Chicago is the third most popular city to visit in the United States. Parked alongside Lake Michigan, the city is an international hub for finance, commerce, industry, technology, and so much more. With its waterfront restaurants and nightlife, it has attracted tourists and residents from all over the world. These ethnic groups flourished and had created districts such as Pilsen which is made of Mexican American, the Puerto Rican enclave of Paseo Boricua; Greektown, along South Halsted Street, or immediately west of downtown is Little Italy. Chicago ranked one of the most walkable large cities in the United States with its wide patch of grass between the streets and colorful flowerbeds along the sidewalks.
Our hotel, Omni Chicago Suites was located right on the Magnificent Mile which is an upscale section of Michigan Avenue, with a mixture of upscale department stores, restaurants, luxury residential buildings, and hotels. If you love to shop, the Magnificent Mile will keep you busy as it is the dwelling to the world’s leading retail stores such as Bloomingdale’s, Neiman Marcus, Saks Fifth Avenue and countless more.
Entertainment and the arts is what attracted us to Chicago. If you enjoy theatre, then take a seat at the Chicago Theatre, recognized as one of the National Historical Buildings. Not far from the Chicago Theatre is the Oriental Theatre which is home to famous Broadway productions such as Wicked and The Rent. If musicals are more your style I highly recommend going to the Apollo Theatre to see the “Million Dollar Quartet”. Other live-music attractions take place across the city of Chicago.
As we walked the streets of Chicago we came across several outdoor art exhibits. The most famous and recognized piece, officially called Cloud Gate but tourist know it as the “Bean”. Cloud Gate is located in Millennium Park, sculptured by Indian-born British artist Sir Anish Kapoor. The design was inspired by liquid mercury. We walked under the 12-foot high arch to see our distorted reflections.
Millennium Park was a great discovery on our trip as it is a 25-acre breathtaking green space with a collection of public art. While visiting, a Jazz Music Festival was taking place with many musical performances and lots of food & goods vendors. Millennium Park is Chicago’s playground with free events, art exhibits, and gardens.
Another favorite with tourist and families in Millennium Park is the Crown Fountain which stands 50-feet tall LED screens that display digital images of different Chicago residents’ faces. The faces give the illusion that they are spouting out the water from their giant lips.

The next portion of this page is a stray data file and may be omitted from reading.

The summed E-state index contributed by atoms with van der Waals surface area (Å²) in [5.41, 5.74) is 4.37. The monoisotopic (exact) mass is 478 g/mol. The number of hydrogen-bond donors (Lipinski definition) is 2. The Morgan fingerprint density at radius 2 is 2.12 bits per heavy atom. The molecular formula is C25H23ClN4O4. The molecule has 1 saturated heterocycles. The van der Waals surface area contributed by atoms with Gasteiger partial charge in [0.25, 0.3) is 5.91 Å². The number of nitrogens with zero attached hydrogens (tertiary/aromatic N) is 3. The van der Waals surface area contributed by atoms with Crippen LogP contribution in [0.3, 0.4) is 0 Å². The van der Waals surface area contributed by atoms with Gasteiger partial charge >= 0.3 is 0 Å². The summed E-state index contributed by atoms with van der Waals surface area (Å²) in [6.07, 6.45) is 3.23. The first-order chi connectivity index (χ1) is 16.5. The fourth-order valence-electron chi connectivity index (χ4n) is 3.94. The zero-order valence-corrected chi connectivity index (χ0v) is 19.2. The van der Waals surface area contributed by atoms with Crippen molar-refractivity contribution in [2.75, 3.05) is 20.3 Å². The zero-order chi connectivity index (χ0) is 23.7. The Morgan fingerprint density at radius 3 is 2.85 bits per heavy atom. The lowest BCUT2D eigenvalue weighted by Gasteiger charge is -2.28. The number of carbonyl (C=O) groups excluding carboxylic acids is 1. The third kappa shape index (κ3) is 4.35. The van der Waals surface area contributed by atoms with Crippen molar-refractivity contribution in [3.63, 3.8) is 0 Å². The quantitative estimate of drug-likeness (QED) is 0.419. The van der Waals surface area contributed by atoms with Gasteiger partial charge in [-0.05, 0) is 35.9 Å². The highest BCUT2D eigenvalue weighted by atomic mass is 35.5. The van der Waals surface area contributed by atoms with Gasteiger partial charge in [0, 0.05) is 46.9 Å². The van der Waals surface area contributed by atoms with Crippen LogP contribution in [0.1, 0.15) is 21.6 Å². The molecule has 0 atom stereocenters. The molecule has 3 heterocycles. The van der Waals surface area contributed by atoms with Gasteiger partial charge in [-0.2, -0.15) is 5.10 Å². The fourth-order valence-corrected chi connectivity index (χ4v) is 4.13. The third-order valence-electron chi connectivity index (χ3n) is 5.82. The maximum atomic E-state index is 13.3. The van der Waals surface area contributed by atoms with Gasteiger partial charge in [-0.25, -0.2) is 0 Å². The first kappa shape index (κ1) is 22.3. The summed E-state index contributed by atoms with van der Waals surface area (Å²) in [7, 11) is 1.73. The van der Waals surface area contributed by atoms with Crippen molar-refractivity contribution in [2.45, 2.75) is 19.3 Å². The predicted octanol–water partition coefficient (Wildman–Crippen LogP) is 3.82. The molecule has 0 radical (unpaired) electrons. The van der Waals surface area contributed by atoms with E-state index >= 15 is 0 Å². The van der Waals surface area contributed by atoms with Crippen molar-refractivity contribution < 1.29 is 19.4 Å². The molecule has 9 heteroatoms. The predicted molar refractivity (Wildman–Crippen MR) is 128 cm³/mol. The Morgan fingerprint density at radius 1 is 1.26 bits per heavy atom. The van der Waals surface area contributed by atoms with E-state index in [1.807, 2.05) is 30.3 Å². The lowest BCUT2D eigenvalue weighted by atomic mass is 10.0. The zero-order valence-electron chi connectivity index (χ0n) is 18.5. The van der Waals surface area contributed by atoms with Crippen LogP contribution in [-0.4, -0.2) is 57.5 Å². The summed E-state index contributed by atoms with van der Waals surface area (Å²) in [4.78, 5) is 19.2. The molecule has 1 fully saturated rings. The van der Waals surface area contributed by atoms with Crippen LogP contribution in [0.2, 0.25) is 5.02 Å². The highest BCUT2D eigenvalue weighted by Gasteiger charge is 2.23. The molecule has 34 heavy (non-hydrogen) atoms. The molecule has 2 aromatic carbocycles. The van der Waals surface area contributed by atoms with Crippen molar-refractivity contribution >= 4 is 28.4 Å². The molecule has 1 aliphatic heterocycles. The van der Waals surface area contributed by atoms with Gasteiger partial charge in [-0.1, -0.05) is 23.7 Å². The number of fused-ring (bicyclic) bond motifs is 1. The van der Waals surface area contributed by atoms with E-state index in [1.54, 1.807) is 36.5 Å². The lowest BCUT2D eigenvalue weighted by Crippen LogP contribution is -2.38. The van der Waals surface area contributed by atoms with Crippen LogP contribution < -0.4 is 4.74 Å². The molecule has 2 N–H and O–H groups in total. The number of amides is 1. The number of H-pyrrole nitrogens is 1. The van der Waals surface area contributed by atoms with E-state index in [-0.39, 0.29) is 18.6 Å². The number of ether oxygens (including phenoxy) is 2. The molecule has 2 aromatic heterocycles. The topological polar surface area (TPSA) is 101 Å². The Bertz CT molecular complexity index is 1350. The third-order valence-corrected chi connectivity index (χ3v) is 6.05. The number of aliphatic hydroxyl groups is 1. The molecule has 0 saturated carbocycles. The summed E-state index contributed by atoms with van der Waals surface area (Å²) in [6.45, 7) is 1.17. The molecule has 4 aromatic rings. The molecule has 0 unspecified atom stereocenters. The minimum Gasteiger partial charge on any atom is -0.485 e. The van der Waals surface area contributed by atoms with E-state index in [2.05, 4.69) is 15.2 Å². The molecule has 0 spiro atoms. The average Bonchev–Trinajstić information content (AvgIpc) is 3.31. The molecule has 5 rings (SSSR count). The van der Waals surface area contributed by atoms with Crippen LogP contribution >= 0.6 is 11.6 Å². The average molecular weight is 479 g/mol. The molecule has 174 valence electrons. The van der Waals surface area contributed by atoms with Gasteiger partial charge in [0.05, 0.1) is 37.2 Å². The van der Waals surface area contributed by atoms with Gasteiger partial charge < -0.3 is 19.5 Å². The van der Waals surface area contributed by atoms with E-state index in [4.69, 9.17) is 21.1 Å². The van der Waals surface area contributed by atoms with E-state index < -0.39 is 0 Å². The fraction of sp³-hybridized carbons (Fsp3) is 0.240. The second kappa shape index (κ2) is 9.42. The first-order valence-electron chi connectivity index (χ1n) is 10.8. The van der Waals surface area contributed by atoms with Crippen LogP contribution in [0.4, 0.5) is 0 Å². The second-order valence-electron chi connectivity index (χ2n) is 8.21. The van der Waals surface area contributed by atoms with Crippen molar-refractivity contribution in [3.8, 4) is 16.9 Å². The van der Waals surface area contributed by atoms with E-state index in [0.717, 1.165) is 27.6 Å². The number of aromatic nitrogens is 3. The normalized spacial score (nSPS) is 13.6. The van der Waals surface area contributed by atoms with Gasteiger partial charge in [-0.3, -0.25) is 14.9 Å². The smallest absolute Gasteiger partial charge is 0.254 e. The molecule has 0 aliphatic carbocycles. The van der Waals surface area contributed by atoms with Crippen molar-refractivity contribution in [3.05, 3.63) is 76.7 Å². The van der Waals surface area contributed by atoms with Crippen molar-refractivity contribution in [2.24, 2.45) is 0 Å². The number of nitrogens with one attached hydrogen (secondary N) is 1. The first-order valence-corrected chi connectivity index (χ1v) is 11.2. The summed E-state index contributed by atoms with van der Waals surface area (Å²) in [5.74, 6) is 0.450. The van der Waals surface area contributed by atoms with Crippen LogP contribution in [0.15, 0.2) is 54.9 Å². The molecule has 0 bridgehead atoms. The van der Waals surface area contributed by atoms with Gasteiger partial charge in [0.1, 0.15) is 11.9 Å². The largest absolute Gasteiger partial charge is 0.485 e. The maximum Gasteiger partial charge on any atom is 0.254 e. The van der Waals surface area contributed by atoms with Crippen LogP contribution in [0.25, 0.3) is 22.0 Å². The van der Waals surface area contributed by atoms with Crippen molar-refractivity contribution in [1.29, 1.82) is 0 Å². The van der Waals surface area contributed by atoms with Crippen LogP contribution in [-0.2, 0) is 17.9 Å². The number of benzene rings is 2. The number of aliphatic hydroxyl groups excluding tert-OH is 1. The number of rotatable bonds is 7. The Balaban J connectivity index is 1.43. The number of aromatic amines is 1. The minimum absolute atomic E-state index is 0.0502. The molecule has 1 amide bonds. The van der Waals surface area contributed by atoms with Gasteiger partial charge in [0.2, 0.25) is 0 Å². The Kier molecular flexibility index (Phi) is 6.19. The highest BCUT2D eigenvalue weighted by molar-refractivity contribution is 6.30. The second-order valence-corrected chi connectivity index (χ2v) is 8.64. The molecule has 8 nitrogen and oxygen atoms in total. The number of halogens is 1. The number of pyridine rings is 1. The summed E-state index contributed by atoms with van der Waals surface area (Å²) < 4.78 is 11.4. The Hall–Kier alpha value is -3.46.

Jaume Plensa, creator of the Crown Fountain, also hosted a special exhibit of four monumental sculptures created in cast iron and resin called 1004 Portraits. These images are of young girls in Chicago.
A spectacular show of color and water is the Buckingham Fountain at night located in Grant Park. We stopped at night to watch the light show through the dancing water.
Although we did not go into the Art Institute, but on display at front of the building are these strong bronze lions standing guard.
We visited the “Flamingo” sculpture in the Federal Plaza which is this bright red enormous sculpture that has a similar elongated neck like the Flamingo bird.
If you want a little more greenery while in the city, I suggest walking through Lurie Garden.
The garden is located in Millennium Park which took into consideration the landscape of these once marshlands and created an urban environment with a variety of plants, animals and insects.
To learn the history of Chicago visit the Chicago History Museum.
The exhibit about the fire of Chicago is quite telling and hard to imagine what the people of that time experienced.
In addition to entertainment and arts, Chicago is home to many towering skyscraper buildings. One of the tallest buildings in the Western Hemisphere, The Ledge, formerly known as the Sears Tower, has a glass box that extends out approximately four feet at the Skydeck level. We purchased a package from Travelzoo that included dinner at the Skydeck Restaurant which is at the 103rd floor. The view of the city through the glass box does mess with your head though…
Another landmark that you will come across as you walk the streets of Chicago is the Chicago Water Tower. The tower, built in 1869, the second-oldest water tower in the United States. Today it is home to Chicago Office of Tourism.
The Navy Pier, another interesting public space full of recreation and social activities, is one of the top-visited civic landmarks in the United States. Here you will find the large Ferris-wheel as well as a 3-D theatre.
Chicago is a melting pot of culture, art, entertainment, and business. Every day was full of sights and activities to keep us busy. Chicago has waterfront access to a lovely beach and park access, accessible public transportation, oodles of great restaurants, a variety of shops, and all very affordable compared to New York City. If New York City is on your list to visit but can’t afford, Chicago is the place to be!